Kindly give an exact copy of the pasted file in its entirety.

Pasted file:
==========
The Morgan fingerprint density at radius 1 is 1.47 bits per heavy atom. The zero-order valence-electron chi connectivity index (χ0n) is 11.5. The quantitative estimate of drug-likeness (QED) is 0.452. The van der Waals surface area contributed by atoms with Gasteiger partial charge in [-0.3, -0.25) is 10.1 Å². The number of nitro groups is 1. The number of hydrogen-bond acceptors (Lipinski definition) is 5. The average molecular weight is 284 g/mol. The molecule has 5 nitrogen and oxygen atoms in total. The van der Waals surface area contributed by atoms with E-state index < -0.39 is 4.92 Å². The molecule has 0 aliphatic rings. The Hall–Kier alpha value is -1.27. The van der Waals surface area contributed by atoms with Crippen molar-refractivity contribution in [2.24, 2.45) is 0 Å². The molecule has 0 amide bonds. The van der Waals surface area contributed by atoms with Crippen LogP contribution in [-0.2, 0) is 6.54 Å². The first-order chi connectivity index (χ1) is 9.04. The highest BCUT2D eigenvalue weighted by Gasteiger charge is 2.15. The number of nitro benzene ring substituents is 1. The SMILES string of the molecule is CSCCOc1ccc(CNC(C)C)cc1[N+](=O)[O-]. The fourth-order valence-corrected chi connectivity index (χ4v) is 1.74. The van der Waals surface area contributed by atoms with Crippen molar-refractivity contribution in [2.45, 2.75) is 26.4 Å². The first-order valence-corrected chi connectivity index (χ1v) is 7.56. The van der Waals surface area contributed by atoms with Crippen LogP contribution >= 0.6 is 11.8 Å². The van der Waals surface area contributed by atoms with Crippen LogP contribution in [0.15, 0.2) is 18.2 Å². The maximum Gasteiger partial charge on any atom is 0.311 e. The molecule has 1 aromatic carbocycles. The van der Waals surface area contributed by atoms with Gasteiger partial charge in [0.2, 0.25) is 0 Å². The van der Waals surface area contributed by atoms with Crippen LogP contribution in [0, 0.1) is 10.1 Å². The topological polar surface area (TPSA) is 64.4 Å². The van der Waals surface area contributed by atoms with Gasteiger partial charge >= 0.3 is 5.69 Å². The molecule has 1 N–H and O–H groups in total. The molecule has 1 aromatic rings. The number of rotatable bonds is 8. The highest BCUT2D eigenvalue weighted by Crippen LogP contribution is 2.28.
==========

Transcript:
The Morgan fingerprint density at radius 1 is 1.47 bits per heavy atom. The zero-order valence-electron chi connectivity index (χ0n) is 11.5. The quantitative estimate of drug-likeness (QED) is 0.452. The van der Waals surface area contributed by atoms with Gasteiger partial charge in [-0.3, -0.25) is 10.1 Å². The number of nitro groups is 1. The number of hydrogen-bond acceptors (Lipinski definition) is 5. The average molecular weight is 284 g/mol. The molecule has 5 nitrogen and oxygen atoms in total. The van der Waals surface area contributed by atoms with E-state index < -0.39 is 4.92 Å². The molecule has 0 aliphatic rings. The Hall–Kier alpha value is -1.27. The van der Waals surface area contributed by atoms with Crippen molar-refractivity contribution in [2.24, 2.45) is 0 Å². The molecule has 0 amide bonds. The van der Waals surface area contributed by atoms with Crippen LogP contribution in [-0.2, 0) is 6.54 Å². The first-order chi connectivity index (χ1) is 9.04. The highest BCUT2D eigenvalue weighted by Gasteiger charge is 2.15. The number of nitro benzene ring substituents is 1. The SMILES string of the molecule is CSCCOc1ccc(CNC(C)C)cc1[N+](=O)[O-]. The fourth-order valence-corrected chi connectivity index (χ4v) is 1.74. The van der Waals surface area contributed by atoms with Crippen molar-refractivity contribution in [2.45, 2.75) is 26.4 Å². The first-order valence-corrected chi connectivity index (χ1v) is 7.56. The van der Waals surface area contributed by atoms with Crippen LogP contribution >= 0.6 is 11.8 Å². The van der Waals surface area contributed by atoms with Crippen LogP contribution in [0.15, 0.2) is 18.2 Å². The maximum Gasteiger partial charge on any atom is 0.311 e. The molecule has 1 aromatic carbocycles. The van der Waals surface area contributed by atoms with Gasteiger partial charge in [0.2, 0.25) is 0 Å². The van der Waals surface area contributed by atoms with Crippen LogP contribution in [0, 0.1) is 10.1 Å². The topological polar surface area (TPSA) is 64.4 Å². The van der Waals surface area contributed by atoms with Gasteiger partial charge >= 0.3 is 5.69 Å². The molecule has 1 N–H and O–H groups in total. The molecule has 1 aromatic rings. The number of rotatable bonds is 8. The highest BCUT2D eigenvalue weighted by Crippen LogP contribution is 2.28.